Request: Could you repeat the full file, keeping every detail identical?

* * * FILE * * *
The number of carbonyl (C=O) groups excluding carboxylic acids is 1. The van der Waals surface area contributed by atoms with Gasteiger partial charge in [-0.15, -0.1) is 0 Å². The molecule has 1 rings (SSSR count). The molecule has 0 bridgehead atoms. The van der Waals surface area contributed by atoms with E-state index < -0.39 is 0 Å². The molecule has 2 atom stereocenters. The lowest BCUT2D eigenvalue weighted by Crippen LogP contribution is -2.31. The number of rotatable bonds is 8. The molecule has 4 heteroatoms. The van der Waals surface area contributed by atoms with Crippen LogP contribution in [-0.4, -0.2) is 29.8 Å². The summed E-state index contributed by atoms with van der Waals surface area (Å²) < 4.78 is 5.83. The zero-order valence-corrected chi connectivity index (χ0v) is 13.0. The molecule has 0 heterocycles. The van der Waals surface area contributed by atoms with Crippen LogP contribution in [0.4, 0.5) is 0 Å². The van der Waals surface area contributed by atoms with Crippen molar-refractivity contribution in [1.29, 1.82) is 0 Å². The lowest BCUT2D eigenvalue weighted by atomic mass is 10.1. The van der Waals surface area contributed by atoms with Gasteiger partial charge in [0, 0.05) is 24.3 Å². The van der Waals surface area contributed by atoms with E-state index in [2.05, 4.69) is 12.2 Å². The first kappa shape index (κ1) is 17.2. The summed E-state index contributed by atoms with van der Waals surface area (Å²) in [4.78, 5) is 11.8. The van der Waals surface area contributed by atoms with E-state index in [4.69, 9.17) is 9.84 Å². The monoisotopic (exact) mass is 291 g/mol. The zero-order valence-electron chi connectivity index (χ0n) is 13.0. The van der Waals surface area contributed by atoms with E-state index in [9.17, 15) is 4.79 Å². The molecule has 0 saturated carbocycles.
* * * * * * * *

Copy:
The number of carbonyl (C=O) groups excluding carboxylic acids is 1. The van der Waals surface area contributed by atoms with Gasteiger partial charge in [-0.15, -0.1) is 0 Å². The molecule has 1 rings (SSSR count). The molecule has 0 bridgehead atoms. The van der Waals surface area contributed by atoms with E-state index < -0.39 is 0 Å². The molecule has 2 atom stereocenters. The lowest BCUT2D eigenvalue weighted by Crippen LogP contribution is -2.31. The number of rotatable bonds is 8. The molecule has 4 heteroatoms. The van der Waals surface area contributed by atoms with Crippen LogP contribution in [-0.4, -0.2) is 29.8 Å². The summed E-state index contributed by atoms with van der Waals surface area (Å²) < 4.78 is 5.83. The zero-order valence-corrected chi connectivity index (χ0v) is 13.0. The molecule has 0 heterocycles. The van der Waals surface area contributed by atoms with Crippen LogP contribution in [0.4, 0.5) is 0 Å². The van der Waals surface area contributed by atoms with Crippen molar-refractivity contribution in [1.29, 1.82) is 0 Å². The lowest BCUT2D eigenvalue weighted by atomic mass is 10.1. The van der Waals surface area contributed by atoms with Gasteiger partial charge in [0, 0.05) is 24.3 Å². The van der Waals surface area contributed by atoms with E-state index in [2.05, 4.69) is 12.2 Å². The first kappa shape index (κ1) is 17.2. The summed E-state index contributed by atoms with van der Waals surface area (Å²) in [4.78, 5) is 11.8. The van der Waals surface area contributed by atoms with E-state index in [4.69, 9.17) is 9.84 Å². The monoisotopic (exact) mass is 291 g/mol. The zero-order valence-electron chi connectivity index (χ0n) is 13.0. The van der Waals surface area contributed by atoms with E-state index in [9.17, 15) is 4.79 Å². The molecule has 0 saturated carbocycles.